Yet another case of alleged blasphemy has been reported from Pakistan, taking place in Faisalabad (Punjab), this one rather unique.
Instead of a Muslim-at-Christian case, this time a Christian woman has used the blasphemy law sword to cut at a Christian family that had won against her a piece of disputed land in the court of law.
The story in Continental News tells that a disgruntled and vindictive Agnes Bibi, after threatening the rival family of Aslam Masih Bhatti, tried to use the blasphemy card by going to the police station along with a Muslim cleric and accusing Bhatti of blasphemy. She reported to the police on February 16, 2011, that Bhatti had passed blasphemous remarks about Prophet Mohamamd(PBUH).
The police deliberated and tried to judge the story before taking any action against Bhatti. They involved both Christian and Muslim community members from her neighborhood to verify what appeared to be a concocted story. Finally, it was decided that Agnes Bibi herself had committed blasphemy by producing blasphemous remarks and trying to use it against Bhatti. On February 18, 2011, a case of blasphemy was registered against Agnes Bibi and she was arrested by the police.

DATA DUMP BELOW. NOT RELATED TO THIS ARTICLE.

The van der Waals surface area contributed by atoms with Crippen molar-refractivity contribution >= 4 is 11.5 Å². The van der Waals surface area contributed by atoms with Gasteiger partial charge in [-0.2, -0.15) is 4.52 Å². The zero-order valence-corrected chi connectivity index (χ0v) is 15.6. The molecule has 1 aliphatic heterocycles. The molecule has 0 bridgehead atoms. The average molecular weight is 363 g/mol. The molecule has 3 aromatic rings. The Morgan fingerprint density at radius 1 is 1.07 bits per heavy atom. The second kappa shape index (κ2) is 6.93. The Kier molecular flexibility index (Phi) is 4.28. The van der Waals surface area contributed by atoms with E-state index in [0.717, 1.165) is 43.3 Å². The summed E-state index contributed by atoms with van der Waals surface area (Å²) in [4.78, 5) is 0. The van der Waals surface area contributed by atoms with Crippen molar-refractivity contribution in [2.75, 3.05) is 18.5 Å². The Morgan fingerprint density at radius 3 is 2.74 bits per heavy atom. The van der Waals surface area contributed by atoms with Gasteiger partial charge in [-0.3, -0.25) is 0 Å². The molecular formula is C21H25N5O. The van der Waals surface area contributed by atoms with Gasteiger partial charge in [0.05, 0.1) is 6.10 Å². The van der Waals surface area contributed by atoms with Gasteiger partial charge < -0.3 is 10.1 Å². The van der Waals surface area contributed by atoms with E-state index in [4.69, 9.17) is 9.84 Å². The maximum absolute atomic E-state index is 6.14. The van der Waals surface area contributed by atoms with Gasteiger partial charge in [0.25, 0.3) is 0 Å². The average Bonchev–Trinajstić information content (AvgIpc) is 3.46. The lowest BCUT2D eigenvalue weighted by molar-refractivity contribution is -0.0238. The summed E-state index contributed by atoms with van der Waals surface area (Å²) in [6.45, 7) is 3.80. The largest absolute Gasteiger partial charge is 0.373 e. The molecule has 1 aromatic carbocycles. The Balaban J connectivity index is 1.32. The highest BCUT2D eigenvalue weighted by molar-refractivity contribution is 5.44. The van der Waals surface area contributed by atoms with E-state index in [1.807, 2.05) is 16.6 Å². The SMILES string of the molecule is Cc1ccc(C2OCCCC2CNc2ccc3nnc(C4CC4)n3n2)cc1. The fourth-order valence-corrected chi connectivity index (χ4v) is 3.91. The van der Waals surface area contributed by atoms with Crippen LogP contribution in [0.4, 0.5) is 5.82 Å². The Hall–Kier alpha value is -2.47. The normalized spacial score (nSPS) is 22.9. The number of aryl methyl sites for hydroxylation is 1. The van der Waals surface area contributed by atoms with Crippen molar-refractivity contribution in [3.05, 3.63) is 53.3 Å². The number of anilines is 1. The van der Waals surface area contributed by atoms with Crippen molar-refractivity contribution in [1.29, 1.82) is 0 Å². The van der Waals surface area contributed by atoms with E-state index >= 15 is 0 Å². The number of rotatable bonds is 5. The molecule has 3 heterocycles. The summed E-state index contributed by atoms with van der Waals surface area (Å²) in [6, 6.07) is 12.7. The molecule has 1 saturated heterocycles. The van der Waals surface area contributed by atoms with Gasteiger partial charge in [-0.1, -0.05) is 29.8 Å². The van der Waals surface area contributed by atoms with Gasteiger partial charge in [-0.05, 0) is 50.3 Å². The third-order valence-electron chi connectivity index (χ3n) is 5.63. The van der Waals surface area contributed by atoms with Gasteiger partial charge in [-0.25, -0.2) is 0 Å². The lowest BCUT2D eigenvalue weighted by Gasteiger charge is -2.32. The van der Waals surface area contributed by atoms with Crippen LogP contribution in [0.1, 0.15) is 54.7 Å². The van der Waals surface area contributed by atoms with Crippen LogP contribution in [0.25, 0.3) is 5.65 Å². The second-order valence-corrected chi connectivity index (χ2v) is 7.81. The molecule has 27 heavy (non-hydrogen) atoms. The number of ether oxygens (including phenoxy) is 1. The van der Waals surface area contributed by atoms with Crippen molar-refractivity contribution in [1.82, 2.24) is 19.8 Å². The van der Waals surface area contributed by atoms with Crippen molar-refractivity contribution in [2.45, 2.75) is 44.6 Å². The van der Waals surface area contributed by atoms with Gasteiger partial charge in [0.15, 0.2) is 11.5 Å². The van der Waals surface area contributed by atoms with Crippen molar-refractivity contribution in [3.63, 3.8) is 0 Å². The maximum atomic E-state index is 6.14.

Pakistan’s blasphemy law attracted international attention in media and human rights groups and organizations in 2010 when Asia Bibi was sentenced to death over alleged blasphemy. In the wake of the ensuing condemnation of the law, Punjab’s liberal and outspoken governor Salman Taseer was shot dead by a man in his own security team. More incidents followed the madness including one where a doctor was booked for blasphemy because he threw away a visiting card with the name Mohammad printed on it.
These incidents are more than enough to show that Blasphemy law in Pakistan, particularly in the Punjab province, where almost all cases of blasphemy are reported, has become a dangerous weapon, shot through the court of law at anyone who is marked as an enemy or opponent. The few attempts to amend the law have been suppressed. For now, the weapon is free to be used, and even minorities have started trying it.
Source: Digital Journal